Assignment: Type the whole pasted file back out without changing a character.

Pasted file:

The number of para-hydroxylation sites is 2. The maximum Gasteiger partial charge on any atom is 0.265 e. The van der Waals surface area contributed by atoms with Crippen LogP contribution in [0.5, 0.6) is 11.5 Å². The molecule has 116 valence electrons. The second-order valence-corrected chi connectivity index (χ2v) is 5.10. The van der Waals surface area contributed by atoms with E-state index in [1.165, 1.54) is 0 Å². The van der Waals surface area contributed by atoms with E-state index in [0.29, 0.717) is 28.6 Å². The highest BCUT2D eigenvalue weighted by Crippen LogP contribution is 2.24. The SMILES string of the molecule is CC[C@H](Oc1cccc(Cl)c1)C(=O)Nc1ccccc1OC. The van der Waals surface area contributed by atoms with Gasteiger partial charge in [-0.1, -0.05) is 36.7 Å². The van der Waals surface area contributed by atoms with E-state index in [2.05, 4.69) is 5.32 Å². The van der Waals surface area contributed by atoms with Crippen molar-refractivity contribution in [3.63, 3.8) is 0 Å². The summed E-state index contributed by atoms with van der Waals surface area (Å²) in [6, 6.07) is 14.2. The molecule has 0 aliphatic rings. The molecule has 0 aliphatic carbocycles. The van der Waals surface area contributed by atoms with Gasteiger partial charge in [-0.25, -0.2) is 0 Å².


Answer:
The number of para-hydroxylation sites is 2. The maximum Gasteiger partial charge on any atom is 0.265 e. The van der Waals surface area contributed by atoms with Crippen LogP contribution in [0.5, 0.6) is 11.5 Å². The molecule has 116 valence electrons. The second-order valence-corrected chi connectivity index (χ2v) is 5.10. The van der Waals surface area contributed by atoms with E-state index in [1.165, 1.54) is 0 Å². The van der Waals surface area contributed by atoms with E-state index in [0.29, 0.717) is 28.6 Å². The highest BCUT2D eigenvalue weighted by Crippen LogP contribution is 2.24. The SMILES string of the molecule is CC[C@H](Oc1cccc(Cl)c1)C(=O)Nc1ccccc1OC. The van der Waals surface area contributed by atoms with Gasteiger partial charge in [-0.1, -0.05) is 36.7 Å². The van der Waals surface area contributed by atoms with E-state index in [2.05, 4.69) is 5.32 Å². The van der Waals surface area contributed by atoms with Crippen molar-refractivity contribution in [3.63, 3.8) is 0 Å². The summed E-state index contributed by atoms with van der Waals surface area (Å²) in [6, 6.07) is 14.2. The molecule has 0 aliphatic rings. The molecule has 0 aliphatic carbocycles. The van der Waals surface area contributed by atoms with Gasteiger partial charge in [-0.25, -0.2) is 0 Å².